But another conceptual rendering (this one looking northwest across Holmes Rd. towards the distant Williams Tower) shows the campus in place amongst some of its eclectic neighbors:
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Welcome to the neighborhood
SEWAGE NOW FLOWING PROPERLY UNDER GULF FWY. AGAIN That pipe break spotted underneath an I-45 South overpass leaking what appeared to be raw sewage onto a concrete path adjacent to Brays Bayou last week has now been repaired — or at least covered with a new sleeve. A photo of the fix also shows flood-remnant bouquets still intact along the pipe’s length at the bayou crossing south of Idylwood and just east of Telephone Rd. Photo: Allyn West
There’s a busted pipe hanging under the Gulf Fwy. overpass as it crosses Brays Bayou, just east of Telephone Rd. and south of Idylwood in the East End. The pics shown here were taken late yesterday afternoon, though some sort of liquid had been seen dripping from the break at various points over the weekend.
Grassy remnants of last week’s high water on Brays Bayou can still be seen hanging from various points along the pipe’s length:
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COMMENT OF THE DAY: WHY THE WATER IN YOUR NATURALLY FILTERED BAYOU-SIDE SWIMMING HOLE IS GOING TO BE BROWN “I’ll bite. Here’s a very simple engineering analysis.
Problems with stream-fed swimming pools in Houston are going to be three-fold:
1) Silt (in engineer-speak, Total-Suspended-Solids or TSS). TSS is treated with sedimentation basins. That can be a large pool (that people don’t swim in) adjacent to the real pool. In water/wastewater treatment plants, a coagulant like alum is usually added to sedimentation basins to make TSS precipitate out quicker. If you’re going to do this with no chemicals, you’ve got to be willing to accept either VERY long treatment times, or only partially successful results. The tiny diameter of the clay particles that make up the TSS in our bayous just flat out won’t come out of suspension without a coagulant, so the water WILL be brown. It’s not necessarily a deal breaker — the water in Galveston’s brown too.
2) Bacteria (in engineer-speak, total coliform count). See here. Usually these are E. Coli, algae, and some protests. ALL streams/lakes/oceans in the entire world have this, even the cleanest and clearest. Realistically, to get an insurance policy to operate, the water’s going to have to be disinfected to some degree. That means chlorination (chemicals), ozonation (chemicals), or UV disinfection. More on UV in a minute.
3) Dissolved oxygen content. You don’t want the water to turn anaerobic. If there’s enough carbon-containing compounds dissolved in the water, the bacteria naturally in the water will eat it rapidly, causing the bacteria to use up all the oxygen that’s already dissolved in the water. This leads to any/all fish in the water suddenly dying off, as well as noxious smells and other really terrible stuff. You can make sure the dissolved oxygen doesn’t drop by filtering out carbon containing compounds (takes chemicals), or using aerators. A dual-way to solve the #2 and #3 issues is by passing the water over a very shallow (less than 6-in. deep) bed of rocks at a fast speed. Think rapids. This lets the water simultaneously re-oxygenate and also absorb huge amounts of UV. This might be the sort of silver bullet that makes this possible in Houston.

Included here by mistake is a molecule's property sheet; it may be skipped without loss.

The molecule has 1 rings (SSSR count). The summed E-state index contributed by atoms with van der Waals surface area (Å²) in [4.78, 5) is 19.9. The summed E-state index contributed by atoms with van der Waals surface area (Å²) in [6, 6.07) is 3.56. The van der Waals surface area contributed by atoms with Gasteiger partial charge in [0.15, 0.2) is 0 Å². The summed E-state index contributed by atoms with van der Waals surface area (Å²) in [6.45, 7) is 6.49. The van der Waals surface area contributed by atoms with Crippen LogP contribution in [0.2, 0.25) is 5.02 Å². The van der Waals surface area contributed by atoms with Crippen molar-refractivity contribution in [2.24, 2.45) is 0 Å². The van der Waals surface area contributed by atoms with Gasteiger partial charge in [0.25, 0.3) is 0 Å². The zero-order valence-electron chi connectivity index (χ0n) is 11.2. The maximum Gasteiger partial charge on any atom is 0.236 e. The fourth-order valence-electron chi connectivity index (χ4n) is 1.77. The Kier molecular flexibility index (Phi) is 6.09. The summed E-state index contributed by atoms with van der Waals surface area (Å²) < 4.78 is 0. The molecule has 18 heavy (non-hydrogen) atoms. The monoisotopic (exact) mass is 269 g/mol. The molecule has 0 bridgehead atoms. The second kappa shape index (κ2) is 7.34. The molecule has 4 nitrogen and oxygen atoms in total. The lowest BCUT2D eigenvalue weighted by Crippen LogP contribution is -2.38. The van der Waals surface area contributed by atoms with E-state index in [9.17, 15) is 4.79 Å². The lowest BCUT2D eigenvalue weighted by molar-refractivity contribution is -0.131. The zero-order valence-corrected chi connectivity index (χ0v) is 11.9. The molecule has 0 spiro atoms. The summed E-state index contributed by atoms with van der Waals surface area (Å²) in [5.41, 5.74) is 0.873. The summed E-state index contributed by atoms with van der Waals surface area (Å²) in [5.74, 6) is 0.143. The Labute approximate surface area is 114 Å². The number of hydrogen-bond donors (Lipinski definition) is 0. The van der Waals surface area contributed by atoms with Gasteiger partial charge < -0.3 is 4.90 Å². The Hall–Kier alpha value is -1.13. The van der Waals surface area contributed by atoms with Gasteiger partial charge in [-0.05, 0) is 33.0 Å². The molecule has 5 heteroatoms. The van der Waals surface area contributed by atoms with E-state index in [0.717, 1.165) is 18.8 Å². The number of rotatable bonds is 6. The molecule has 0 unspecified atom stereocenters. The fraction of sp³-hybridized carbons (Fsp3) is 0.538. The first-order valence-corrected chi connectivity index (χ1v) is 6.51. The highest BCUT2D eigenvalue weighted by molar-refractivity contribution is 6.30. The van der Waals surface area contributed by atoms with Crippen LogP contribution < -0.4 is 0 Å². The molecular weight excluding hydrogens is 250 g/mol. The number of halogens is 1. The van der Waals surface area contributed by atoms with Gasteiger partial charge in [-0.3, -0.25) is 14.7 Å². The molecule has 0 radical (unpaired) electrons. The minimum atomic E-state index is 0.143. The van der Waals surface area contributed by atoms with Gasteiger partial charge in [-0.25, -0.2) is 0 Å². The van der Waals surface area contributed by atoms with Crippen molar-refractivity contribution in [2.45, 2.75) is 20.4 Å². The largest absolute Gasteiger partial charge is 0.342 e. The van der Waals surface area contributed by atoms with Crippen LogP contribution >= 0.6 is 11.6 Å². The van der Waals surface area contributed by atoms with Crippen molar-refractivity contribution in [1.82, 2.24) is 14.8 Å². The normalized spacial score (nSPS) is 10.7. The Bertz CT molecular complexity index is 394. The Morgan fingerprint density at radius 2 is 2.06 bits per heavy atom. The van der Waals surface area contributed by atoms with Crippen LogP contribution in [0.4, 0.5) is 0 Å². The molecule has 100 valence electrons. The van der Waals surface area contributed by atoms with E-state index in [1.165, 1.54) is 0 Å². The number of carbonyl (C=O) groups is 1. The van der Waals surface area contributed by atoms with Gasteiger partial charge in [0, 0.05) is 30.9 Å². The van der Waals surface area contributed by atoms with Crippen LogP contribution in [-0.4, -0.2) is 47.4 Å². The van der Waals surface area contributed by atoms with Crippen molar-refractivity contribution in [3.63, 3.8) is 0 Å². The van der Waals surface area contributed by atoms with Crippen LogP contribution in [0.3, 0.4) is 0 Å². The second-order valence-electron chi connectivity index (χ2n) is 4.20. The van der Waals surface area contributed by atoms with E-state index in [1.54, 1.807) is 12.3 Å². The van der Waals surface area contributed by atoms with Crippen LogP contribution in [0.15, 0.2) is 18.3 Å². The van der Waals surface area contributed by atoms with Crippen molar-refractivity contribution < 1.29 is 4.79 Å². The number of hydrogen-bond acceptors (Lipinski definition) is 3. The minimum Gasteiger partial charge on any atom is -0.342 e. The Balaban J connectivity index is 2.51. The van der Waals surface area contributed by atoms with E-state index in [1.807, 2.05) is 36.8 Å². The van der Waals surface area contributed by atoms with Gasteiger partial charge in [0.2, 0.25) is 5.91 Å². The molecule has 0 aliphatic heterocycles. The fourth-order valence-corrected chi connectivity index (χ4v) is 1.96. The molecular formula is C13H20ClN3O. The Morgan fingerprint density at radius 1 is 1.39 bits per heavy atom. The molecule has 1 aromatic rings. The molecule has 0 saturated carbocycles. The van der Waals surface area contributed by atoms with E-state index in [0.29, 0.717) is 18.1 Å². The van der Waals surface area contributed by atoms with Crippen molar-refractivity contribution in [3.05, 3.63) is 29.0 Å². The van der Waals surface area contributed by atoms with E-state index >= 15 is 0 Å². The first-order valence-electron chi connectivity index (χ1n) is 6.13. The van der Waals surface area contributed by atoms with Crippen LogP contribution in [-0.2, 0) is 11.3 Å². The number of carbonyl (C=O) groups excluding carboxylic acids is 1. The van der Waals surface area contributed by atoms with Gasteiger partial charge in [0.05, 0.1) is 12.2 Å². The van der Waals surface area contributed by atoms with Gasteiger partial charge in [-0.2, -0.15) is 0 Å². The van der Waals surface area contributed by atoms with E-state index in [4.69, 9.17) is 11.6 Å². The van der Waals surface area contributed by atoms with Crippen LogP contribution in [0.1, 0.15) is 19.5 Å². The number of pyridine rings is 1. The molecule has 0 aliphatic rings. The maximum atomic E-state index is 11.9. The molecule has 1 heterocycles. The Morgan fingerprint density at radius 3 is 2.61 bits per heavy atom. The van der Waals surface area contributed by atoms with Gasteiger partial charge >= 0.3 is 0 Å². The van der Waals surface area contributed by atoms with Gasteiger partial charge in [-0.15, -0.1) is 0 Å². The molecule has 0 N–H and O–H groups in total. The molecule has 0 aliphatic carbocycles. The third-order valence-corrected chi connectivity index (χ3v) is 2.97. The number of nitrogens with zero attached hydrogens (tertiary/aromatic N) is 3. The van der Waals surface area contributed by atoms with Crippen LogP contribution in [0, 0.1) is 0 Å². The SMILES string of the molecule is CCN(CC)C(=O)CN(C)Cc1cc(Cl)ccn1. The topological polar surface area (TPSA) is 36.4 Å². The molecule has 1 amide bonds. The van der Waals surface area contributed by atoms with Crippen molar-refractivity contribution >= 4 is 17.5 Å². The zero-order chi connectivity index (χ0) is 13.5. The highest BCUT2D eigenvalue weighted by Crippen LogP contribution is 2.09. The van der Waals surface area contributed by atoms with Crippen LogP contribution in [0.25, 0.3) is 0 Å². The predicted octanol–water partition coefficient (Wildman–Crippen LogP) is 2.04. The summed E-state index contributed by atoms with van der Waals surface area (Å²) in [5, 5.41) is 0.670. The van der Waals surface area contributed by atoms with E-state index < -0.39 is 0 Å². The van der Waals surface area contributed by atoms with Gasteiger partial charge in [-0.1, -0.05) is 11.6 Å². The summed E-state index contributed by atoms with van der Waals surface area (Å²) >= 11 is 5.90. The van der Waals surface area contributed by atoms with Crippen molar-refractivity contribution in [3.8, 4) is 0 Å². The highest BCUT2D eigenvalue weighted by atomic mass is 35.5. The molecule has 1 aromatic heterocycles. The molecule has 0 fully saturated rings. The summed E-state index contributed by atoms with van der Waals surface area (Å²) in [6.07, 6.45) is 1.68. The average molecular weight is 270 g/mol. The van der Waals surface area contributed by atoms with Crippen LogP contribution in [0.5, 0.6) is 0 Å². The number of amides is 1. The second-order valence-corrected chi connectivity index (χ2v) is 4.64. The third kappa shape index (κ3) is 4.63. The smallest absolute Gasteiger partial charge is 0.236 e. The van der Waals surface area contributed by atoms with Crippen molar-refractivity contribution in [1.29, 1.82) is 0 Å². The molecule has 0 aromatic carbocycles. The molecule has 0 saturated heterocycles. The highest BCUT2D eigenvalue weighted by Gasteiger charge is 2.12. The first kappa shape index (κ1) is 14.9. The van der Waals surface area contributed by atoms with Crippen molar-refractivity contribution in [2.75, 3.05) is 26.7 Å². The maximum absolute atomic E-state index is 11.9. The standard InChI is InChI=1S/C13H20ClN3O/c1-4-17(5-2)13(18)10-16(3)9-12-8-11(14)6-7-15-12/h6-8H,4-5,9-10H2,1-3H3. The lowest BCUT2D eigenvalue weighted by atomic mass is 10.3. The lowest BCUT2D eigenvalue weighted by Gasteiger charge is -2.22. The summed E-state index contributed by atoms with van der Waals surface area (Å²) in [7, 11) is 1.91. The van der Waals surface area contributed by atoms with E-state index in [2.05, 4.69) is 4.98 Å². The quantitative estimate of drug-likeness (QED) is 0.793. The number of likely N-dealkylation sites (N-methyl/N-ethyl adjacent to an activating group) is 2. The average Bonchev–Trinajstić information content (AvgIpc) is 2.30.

So: This is going to be expensive, but it’s probably do-able. However, the water is still going to be brown. Sorry.” [Ornlu, commenting on Bayou Swimming Hole Promoters Jump To Kickstarter To Jumpstart Project] Illustration: Houston Needs a Swimming Hole
A LOOK AT SOME OF THE LIQUID POO FLOWING ONTO COLQUITT ST. IN MONTROSE A reader wants to be sure Swamplot readers are alerted — as city inspectors, the HPD’s environmental division, and the property manager have already been, the reader says — to the “recurring” problem of raw sewage flowing out from the Takara-So Apartments at 1919 W. Main St. and into neighboring storm drains. The photo at left, taken on Monday, shows the sewage (“you can smell it”) along Colquitt St., pausing for a bit of sun on its way to lower-lying bayous and waterways. [Previously on Swamplot] Photo: Swamplot inbox
COMMENT OF THE DAY: DON’T YOU DARE TAKE OUR DALLAS SEWAGE AWAY “More and more cities (recently, San Antonio) are applying for permits to close the loop, and reuse their own treated effluent that their wastewater treatment plants previously discharged into rivers. With most cities in Texas scrambling to find more water sources, and at higher costs, this is the future. The problem is, all of the downstream cities depend on those effluent return flows for their own water systems. In the future, Houston could be going to court to try to force Dallas to keep sending its poop water down the Trinity!” [Semper Fudge, commenting on Yes, You’ve Been Sipping What Dallas Has Been Flushing] Illustration: Lulu